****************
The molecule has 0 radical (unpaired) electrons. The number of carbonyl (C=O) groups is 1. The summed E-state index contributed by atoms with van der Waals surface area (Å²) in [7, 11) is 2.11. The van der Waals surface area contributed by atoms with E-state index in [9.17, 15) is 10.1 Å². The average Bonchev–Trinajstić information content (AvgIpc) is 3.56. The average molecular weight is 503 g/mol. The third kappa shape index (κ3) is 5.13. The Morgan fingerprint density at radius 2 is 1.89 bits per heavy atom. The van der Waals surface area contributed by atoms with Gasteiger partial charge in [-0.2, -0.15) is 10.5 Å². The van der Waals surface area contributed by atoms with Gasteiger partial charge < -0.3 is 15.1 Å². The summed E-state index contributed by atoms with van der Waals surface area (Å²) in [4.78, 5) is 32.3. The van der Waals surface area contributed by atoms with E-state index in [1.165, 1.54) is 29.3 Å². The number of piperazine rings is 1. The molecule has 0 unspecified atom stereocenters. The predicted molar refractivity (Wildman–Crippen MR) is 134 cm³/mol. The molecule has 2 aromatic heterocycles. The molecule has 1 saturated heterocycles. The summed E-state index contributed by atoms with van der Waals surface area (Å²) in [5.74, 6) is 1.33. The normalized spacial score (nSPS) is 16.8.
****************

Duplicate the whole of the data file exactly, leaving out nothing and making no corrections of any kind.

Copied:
The molecule has 0 radical (unpaired) electrons. The number of carbonyl (C=O) groups is 1. The summed E-state index contributed by atoms with van der Waals surface area (Å²) in [7, 11) is 2.11. The van der Waals surface area contributed by atoms with E-state index in [9.17, 15) is 10.1 Å². The average Bonchev–Trinajstić information content (AvgIpc) is 3.56. The average molecular weight is 503 g/mol. The third kappa shape index (κ3) is 5.13. The Morgan fingerprint density at radius 2 is 1.89 bits per heavy atom. The van der Waals surface area contributed by atoms with Gasteiger partial charge in [-0.2, -0.15) is 10.5 Å². The van der Waals surface area contributed by atoms with Gasteiger partial charge < -0.3 is 15.1 Å². The summed E-state index contributed by atoms with van der Waals surface area (Å²) in [4.78, 5) is 32.3. The van der Waals surface area contributed by atoms with E-state index in [1.165, 1.54) is 29.3 Å². The number of piperazine rings is 1. The molecule has 0 unspecified atom stereocenters. The predicted molar refractivity (Wildman–Crippen MR) is 134 cm³/mol. The molecule has 2 aromatic heterocycles. The molecule has 1 saturated heterocycles. The summed E-state index contributed by atoms with van der Waals surface area (Å²) in [5.74, 6) is 1.33. The normalized spacial score (nSPS) is 16.8.